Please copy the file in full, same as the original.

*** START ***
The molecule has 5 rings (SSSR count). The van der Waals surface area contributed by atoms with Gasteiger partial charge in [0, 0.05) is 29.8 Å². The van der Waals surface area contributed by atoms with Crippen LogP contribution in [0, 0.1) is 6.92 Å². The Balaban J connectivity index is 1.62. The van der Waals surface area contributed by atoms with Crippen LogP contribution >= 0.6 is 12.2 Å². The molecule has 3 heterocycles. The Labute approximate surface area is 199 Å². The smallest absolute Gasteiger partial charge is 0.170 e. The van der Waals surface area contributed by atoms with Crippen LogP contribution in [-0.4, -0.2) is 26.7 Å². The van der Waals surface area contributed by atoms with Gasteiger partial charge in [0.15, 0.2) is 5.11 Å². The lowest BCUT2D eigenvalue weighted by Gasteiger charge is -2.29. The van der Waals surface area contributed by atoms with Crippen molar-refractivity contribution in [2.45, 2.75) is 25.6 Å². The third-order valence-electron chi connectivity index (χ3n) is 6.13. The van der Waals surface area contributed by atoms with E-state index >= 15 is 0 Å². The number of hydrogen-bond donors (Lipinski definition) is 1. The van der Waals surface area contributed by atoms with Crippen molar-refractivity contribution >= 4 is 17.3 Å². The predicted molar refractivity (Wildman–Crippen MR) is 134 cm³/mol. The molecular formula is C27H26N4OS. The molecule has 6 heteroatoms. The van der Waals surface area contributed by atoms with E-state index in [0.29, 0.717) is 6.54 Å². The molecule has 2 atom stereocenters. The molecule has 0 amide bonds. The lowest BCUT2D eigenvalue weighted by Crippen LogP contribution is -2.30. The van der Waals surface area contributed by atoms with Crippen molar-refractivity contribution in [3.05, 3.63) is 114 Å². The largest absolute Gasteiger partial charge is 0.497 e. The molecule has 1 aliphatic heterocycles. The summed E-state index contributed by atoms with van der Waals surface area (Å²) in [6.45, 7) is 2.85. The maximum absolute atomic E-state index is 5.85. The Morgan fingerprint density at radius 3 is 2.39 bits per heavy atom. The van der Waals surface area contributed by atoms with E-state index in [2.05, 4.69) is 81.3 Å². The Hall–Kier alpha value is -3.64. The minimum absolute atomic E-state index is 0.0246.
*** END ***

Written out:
The molecule has 5 rings (SSSR count). The van der Waals surface area contributed by atoms with Gasteiger partial charge in [0, 0.05) is 29.8 Å². The van der Waals surface area contributed by atoms with Crippen LogP contribution in [0, 0.1) is 6.92 Å². The Balaban J connectivity index is 1.62. The van der Waals surface area contributed by atoms with Crippen LogP contribution >= 0.6 is 12.2 Å². The molecule has 3 heterocycles. The Labute approximate surface area is 199 Å². The smallest absolute Gasteiger partial charge is 0.170 e. The van der Waals surface area contributed by atoms with Crippen LogP contribution in [-0.4, -0.2) is 26.7 Å². The van der Waals surface area contributed by atoms with Gasteiger partial charge in [0.15, 0.2) is 5.11 Å². The lowest BCUT2D eigenvalue weighted by Gasteiger charge is -2.29. The van der Waals surface area contributed by atoms with Crippen molar-refractivity contribution in [2.45, 2.75) is 25.6 Å². The third-order valence-electron chi connectivity index (χ3n) is 6.13. The van der Waals surface area contributed by atoms with E-state index >= 15 is 0 Å². The number of hydrogen-bond donors (Lipinski definition) is 1. The van der Waals surface area contributed by atoms with Crippen molar-refractivity contribution >= 4 is 17.3 Å². The predicted molar refractivity (Wildman–Crippen MR) is 134 cm³/mol. The molecular formula is C27H26N4OS. The molecule has 6 heteroatoms. The van der Waals surface area contributed by atoms with E-state index in [0.29, 0.717) is 6.54 Å². The molecule has 2 atom stereocenters. The molecule has 0 amide bonds. The lowest BCUT2D eigenvalue weighted by Crippen LogP contribution is -2.30. The van der Waals surface area contributed by atoms with Crippen molar-refractivity contribution in [3.05, 3.63) is 114 Å². The largest absolute Gasteiger partial charge is 0.497 e. The molecule has 1 aliphatic heterocycles. The summed E-state index contributed by atoms with van der Waals surface area (Å²) in [6.45, 7) is 2.85. The maximum absolute atomic E-state index is 5.85. The Morgan fingerprint density at radius 3 is 2.39 bits per heavy atom. The van der Waals surface area contributed by atoms with E-state index in [2.05, 4.69) is 81.3 Å². The Hall–Kier alpha value is -3.64. The minimum absolute atomic E-state index is 0.0246.